Within the gay community, there are concerns about the rate of GGD vaccination against monkeypox. Since the beginning of this week, a hundred men from the risk group have been invited every day for such a shot. “What worries me most is that the outbreak has not been contained and that we will be blamed for that,” one said.
Most infections in the Netherlands to date have been found in men who had varying sexual contacts with other men. So this is one of the high-risk groups that can receive the vaccination since Monday.
“I hear a lot of people around me now have monkeypox and have been asking for a vaccine for a long time. For many, it’s actually too late,” says the man who just shot Ray.
Given the pace of GGD, some worry that another outbreak will stigmatize gay and bisexual men, especially if more children contract the virus in the future. “My main concern is that vaccination is taking its way too slowly and that way the outbreak is not contained, and that we will be blamed for that.”
This fear is reinforced by the pride, which begins next Saturday. “In recent weeks, there has been a lot of warning in the news about pride being an event where a lot of spread can happen. (Fear is, ed.) that it would actually happen and that people would say, ‘Look?’, actually gays did it.”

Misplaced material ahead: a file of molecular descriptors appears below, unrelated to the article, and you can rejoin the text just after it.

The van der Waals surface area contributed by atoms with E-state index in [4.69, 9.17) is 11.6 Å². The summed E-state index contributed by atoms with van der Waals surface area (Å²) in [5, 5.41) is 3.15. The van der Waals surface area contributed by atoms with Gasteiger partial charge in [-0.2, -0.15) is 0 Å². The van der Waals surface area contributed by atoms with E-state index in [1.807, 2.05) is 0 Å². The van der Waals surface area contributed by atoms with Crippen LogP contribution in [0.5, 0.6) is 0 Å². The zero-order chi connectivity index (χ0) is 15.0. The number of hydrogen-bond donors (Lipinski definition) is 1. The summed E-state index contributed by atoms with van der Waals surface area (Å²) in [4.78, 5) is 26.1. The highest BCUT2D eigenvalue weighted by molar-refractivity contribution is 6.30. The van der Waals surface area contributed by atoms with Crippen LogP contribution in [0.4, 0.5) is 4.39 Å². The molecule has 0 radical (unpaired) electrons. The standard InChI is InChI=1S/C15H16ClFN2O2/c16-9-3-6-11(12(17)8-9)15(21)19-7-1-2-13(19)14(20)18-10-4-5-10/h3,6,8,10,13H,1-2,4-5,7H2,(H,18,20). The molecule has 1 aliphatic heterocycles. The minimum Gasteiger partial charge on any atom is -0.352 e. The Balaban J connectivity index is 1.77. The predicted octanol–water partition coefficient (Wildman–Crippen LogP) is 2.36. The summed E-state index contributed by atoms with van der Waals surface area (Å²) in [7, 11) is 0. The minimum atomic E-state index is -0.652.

“I raised all the sails”
GGD expects to be able to vaccinate more people per day in the short term. On Monday, fifty people were invited to be vaccinated, since on Tuesday there were a hundred a day and from next week two hundred a day. From there, we go even further. However, GGD assures that everything still depends on the availability of staff.
A GGD spokesperson said in response to AT5. We have done our best to do this as quickly as possible. However, we want this to be done carefully, and we are dealing with less staff availability, for example, in the summer.”
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